Crowd in which person is holding up sign that says "Keep abortion legal," seen from behind with the Capitol dome visible in the distance

Write On: The Courage of ‘The Janes’ Needed

Crowd in which person is holding up sign that says "Keep abortion legal," seen from behind with the Capitol dome visible in the distance
(Gayatri Malhotra on Unsplash)

Editor’s note: This story was first published in the Finger Lakes Times newspaper in Geneva, N.Y., and has been reproduced with permission.

By Michael J. Fitzgerald

Days before the U.S. Supreme Court revoked the nearly 50-year-old national right to abortion, I viewed “The Janes,” a 2022 HBO documentary about a clandestine group of women activists who helped arrange for women to get medically safe abortions in the years before Roe v. Wade.

The film is an inspiring tale of courage, cooperation and compassion among women whose heroic efforts helped desperate pregnant women while risking criminal prosecution for what they were doing. And was a strong all-female network, getting it all done.

The name of the film comes from the pseudonym used in advertisements women responded to if they needed help. The ads listed a phone number and said, “Call Jane.”

It’s a well-told, well-directed tale of the hard work and the legal risks to everyone involved.

Spoiler alert: The film has a celebratory ending when Roe v. Wade becomes the law of the nation in 1973. The Janes faded into history after helping more than 11,000 women obtain arguably safe abortions.

Soon after Roe v. Wade passed, a Chicago hospital was able to close its Septic Obstetrics Ward. The doctors there had treated illegal abortions where something had gone terribly wrong.

Fifty years later, it’s hard to imagine — again — the ramifications for women seeking help.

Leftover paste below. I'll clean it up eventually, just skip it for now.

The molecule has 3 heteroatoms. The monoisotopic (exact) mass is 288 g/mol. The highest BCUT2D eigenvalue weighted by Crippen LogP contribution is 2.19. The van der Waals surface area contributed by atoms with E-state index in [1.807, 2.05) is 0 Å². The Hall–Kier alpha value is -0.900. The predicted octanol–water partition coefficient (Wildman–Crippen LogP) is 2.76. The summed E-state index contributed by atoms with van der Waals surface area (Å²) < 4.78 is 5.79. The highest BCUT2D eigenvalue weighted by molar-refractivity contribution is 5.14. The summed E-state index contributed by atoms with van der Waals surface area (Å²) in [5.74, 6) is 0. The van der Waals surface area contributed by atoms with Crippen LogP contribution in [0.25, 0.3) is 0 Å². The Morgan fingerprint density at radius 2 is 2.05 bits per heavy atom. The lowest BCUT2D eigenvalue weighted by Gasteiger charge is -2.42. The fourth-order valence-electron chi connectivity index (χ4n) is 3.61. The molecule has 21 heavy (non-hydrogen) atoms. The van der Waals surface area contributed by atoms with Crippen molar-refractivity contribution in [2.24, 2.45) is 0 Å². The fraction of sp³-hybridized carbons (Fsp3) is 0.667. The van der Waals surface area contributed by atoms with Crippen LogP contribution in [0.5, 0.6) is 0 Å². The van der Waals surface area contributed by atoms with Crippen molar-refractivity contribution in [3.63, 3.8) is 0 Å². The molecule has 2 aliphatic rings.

Although the high court’s decision doesn’t outlaw abortion, it sends the question of abortion legality to individual states for them to decide and manage.

New York and California are among 16 states (and the District of Columbia) that have laws in place making medically safe abortions legal. But in some other states, rabidly anti-choice legislatures have approved — or are considering — anti-abortion laws far more punitive and restrictive than what the law was in the years The Janes were helping women.

The legal and political fights in those states promise to be bitter and frustrating.

Equally frustrating is knowing that four of the current U.S. Supreme Court justices were less-than-truthful during their confirmation hearings, paving the way for overturning Roe v. Wade.

The justices all testified as if the Roe v. Wade case was essentially settled law and they considered it a solid, legal precedent. The senators and rest of the nation took that to mean the long-standing right to abortions was safe from the justices’ meddling if they were confirmed.

Well, they were confirmed. But now they have meddled the way they said they would not. And they can be expected to meddle further in other cases previously considered settled law.

A good example is Justice Clarence Thomas’ recent statements that the court should reconsider previous rulings that permitted contraceptives, same-sex marriage and homosexual activity.

Taking a cue from Thomas’ musings, a number of wingnut state legislatures are making noise about challenging other landmark U.S. Supreme Court decisions, under the legal rubric that states should be able to decide virtually all matters.

Are we entering a time where we no longer see ourselves as ‘united’ states? That didn’t work out so well in 1861.

Some states are also considering making it illegal for women to travel to states where they could obtain an abortion legally. Other states are considering a ban on the sale of abortion-inducing drugs. That ban will get those states in a battle with the federal Food and Drug Administration.

But don’t bet on the FDA to prevail if state bans became enough of a legal fight to make it to the current U.S. Supreme Court.

Today the legal deck is clearly stacked. It was for The Janes too.

Their fight was tough. This one seems tougher.

But The Janes kept helping women who desperately needed it and we need a healthy dose of The Janes’ courage and commitment.

A place to start would be viewing the film, then asking yourself, what are you willing to do to help?

Fitzgerald has worked at six newspapers as a writer and editor as well as a correspondent for two news services. He splits his time between Valois, NY and the Pacific Northwest. You can email him at and visit his website at

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